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  1. They’ve been working on this for about 5 years. Old summit mall location where Shackleford crossing is now as well as Hwy 10 and N Rodney Parham are a couple of sites. Old Sears location j think may have been considered but previous ownership was prohibitive.
  2. Sorry to have been absent from this thread. Information about Costco was the news that I was going to disclose at some point. The planning commission apparently beat me to it as Costco and the property developers thought to keep it quiet until a little bit further down the path. Things in Chenal looking to get interesting! I welcome it. Although I like Sam's very much, every Costco I've ever been to blows Sam's out of the water.
  3. Yeah can’t go there yet. Might be a few weeks. But it’s definitely big news. Sorry for the suspense.
  4. Dave and Buster originally developed the idea for the business in Little Rock. I can't confirm the story 100% but what I've been told is that they wanted to open the first Dave & Buster's in Little Rock but couldn't due to regulatory issues. In fact Jeremy Hutchinson had to assist in getting a bill passed for Dave & Busters to operate in Arkansas. Similarly, the concept for Federal Express was put together by Little Rock natives who went to the Little Rock Airport looking for support to launch their business specifically dedicated runway space and land for distribution channels. The
  5. I agree with that if you're looking at it from an MSA vs. MSA comparison. The behavior of the consumer in the market is at the end of the day the main difference between Central Arkansas and NWA. Sounds about right for Little Rock / North Little Rock. This is basically what I was saying in response to why certain things will never work in Little Rock / North Little Rock is that the things like Top Golf and other brands that are successful in other MSAs the size of ours are not wanted. So it defeats the purpose of bringing things to town when its simply going to fail. Should it wo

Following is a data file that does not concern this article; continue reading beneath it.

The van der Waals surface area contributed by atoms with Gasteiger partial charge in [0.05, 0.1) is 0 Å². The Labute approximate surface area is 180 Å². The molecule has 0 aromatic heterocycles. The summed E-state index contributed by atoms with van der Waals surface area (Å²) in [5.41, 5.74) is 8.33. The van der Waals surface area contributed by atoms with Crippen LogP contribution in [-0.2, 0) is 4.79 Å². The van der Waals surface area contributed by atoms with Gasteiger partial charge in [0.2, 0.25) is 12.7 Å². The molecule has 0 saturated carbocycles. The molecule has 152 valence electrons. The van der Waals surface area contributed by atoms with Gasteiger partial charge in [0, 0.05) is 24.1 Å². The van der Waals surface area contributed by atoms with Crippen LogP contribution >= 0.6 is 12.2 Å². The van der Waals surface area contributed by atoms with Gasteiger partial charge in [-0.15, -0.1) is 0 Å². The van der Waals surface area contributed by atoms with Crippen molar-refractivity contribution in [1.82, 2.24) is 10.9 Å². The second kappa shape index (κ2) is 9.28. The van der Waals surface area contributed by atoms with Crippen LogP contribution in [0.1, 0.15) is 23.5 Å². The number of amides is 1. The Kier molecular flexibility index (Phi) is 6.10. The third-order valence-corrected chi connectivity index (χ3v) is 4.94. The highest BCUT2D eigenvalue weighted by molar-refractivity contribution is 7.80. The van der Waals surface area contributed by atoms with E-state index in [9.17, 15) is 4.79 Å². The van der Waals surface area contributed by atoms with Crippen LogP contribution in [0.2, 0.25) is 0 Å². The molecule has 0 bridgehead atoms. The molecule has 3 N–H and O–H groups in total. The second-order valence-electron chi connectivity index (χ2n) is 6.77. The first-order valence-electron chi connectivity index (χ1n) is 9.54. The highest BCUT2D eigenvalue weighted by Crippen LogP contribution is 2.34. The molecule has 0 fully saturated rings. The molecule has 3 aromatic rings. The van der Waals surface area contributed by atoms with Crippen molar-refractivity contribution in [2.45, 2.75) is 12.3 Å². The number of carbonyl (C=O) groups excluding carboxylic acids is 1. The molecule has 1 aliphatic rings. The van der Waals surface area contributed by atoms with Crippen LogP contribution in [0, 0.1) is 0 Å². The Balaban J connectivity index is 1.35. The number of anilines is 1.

6. Even though none of the NWA cities are as big as Little Rock, they are on an aggregate basis. But many brands decide to make their investments away from Little Rock because of the behavior of the consumer in our market. Just as you state above, you couldn't care less about Top Golf and I'm sure that's a shared sentiment among many of the people that live in town. Red Robin decided to locate in Saline County rather than Little Rock. We push national brands away all the time. Quite frankly that's the reason why we don't have things that other cities have because we don't support them. Buy
  7. The original delay was essentially having to change the plan for the development after having to acquiesce to every tom dick and harry that had an opinion about how to develop. The plan must have seen at least six iterations and by the time everybody picked at the plan, there was none of it left. You're right, there IS a huge parking issue. The first iterations of the development plan had multi-level parking areas without as much multi-family. The increase in apartments came as a way to try to salvage the cost of site acquisition and infrastructure. The City of Little Rock has this wonder
  8. Franchised sushi operation... this ought to be interesting.
  9. Technically you're right but look at it this way. Panera signed on at least 2 years before their space even started construction. Waited patiently for that whole time. Was told by the developer "oh why would I do that? I want to see everybody succeed. We'd never put a competing business in next to you". Did it anyways. Now that Newks and Potbelly have both moved in the Panera franchisee is struggling and wants to sell as quickly as they can? Sales are at nearly 50% where they were when they first opened and they're struggling to turn a profit. Newks and Potbelly are like drunks being